State Has No Business Banning Gay Marriage
Indianapolis Star: December 5, 2013
The Indiana State Constitution is based on the United States Constitution – perhaps the most important document in the history of humanity’s fight for freedom. Considering the legal brilliance, political empowerment, and spiritual hope that the Constitution embodies, it would set a dangerous precedent, and betray the meaning of America to amend the constitution – at the state or federal level – to limit liberty, rather than enlarge it.
The ink that the American founders used to write the Constitution doubled as the concrete that provided the foundation for Republican Democracy around the world. An essential part of its vision is the separation of church and state. While that actual phrase might not appear in the Constitution, the founders, especially Thomas Jefferson, made it clear in letters that they intended to keep bureaucrats out of the business of religion, and keep clerical bullies from imposing their dogmas on the duties of governance. The Supreme Court has upheld and validated the separation interpretation of the Establishment Clause in dozens of cases dating back hundreds of years.
It is for these reasons that any thoughtful, reasonable, and moral person must vehemently oppose the proposal to change the Indiana State Constitution to include an amendment banning gay marriage.
It is not the State’s role to make judgments on the consensual sex lives of adults. If America is to remain a friendly home for freedom, it must extend that freedom, and the equality of opportunity and dignity that goes along with it, to gay Americans – the majority of whom are law abiding, taxpaying citizens who conduct themselves with decency and responsibility.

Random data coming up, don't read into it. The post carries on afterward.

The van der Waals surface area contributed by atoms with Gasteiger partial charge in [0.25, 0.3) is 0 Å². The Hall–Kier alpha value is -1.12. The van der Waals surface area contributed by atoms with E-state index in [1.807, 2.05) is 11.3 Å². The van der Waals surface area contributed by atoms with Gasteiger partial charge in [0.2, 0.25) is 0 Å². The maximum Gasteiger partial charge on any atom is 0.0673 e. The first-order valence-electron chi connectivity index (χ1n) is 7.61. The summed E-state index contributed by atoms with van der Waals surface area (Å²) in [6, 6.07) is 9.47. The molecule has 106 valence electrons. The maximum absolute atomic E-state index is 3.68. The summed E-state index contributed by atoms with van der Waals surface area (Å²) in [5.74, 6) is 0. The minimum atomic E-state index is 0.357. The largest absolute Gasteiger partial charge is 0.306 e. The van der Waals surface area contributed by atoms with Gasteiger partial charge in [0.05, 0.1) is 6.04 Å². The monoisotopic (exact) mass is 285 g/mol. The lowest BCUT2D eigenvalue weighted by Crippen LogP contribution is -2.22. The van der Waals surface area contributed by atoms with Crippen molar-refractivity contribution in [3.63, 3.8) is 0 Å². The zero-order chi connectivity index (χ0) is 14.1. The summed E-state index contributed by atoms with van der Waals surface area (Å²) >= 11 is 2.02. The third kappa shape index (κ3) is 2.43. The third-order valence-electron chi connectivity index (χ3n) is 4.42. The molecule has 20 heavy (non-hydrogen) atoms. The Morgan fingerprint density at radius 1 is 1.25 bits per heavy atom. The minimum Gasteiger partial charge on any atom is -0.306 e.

Homosexuality is not only a form of sex. It is also a form of love. All Americans, but especially those who wear the label of “family values conservative,” should seek to honor that love in the maintenance of a society that values romantic commitment and familial care.
The entire debate surrounding gay marriage is cartoonishly absurd, given that there is no credible argument against it. One side uses legal precedent, philosophical argumentation in keeping with the American tradition of individual liberty, and simple kindness, while the other recites passages from a book written thousands of years ago.
The Bible, along with any other religious text, is to have no influence on the laws of our secular government. Any religious doctrine can influence the way people think and behave in a free country, but the Constitution clearly prohibits the exercise of religion during legislative activity or judicial decision-making.
When gay marriage opponents claim that their argument is The Bible, they are confessing that they have no argument.
American opinion is reaching a favorable consensus on gay marriage, and when legalization does inevitably occur, no church will have to marry a gay couple. The beauty of the separation of church and state is that it is mutually protective of religion and governmental autonomy and interest.
That being said, on the issue of religion, gay marriage opponents have yet to answer important questions.
The Bible prohibits adultery, divorce, eating shellfish, working on the Sabbath, wearing clothing of mixed fabrics, wearing gold, and touching a woman experiencing her period. For most of these crimes – including working on Sundays – the penalty is death.
Why are the loudest defenders of Biblical law, who so eagerly denounce gay marriage, not insisting that these injunctions also influence government legislation?
Might it be that they are not truly motivated by religion, but that they are using religion as a cover story for the exclusion and hurtful treatment of people they just don’t like?
David Masciotra is the author of All That We Learned About Living: The Art and Legacy of John Mellencamp (forthcoming, The University Press of Kentucky) and Against Traffic: Essays on Politics and Identity. For more information visit http://www.davidmasciotra.com.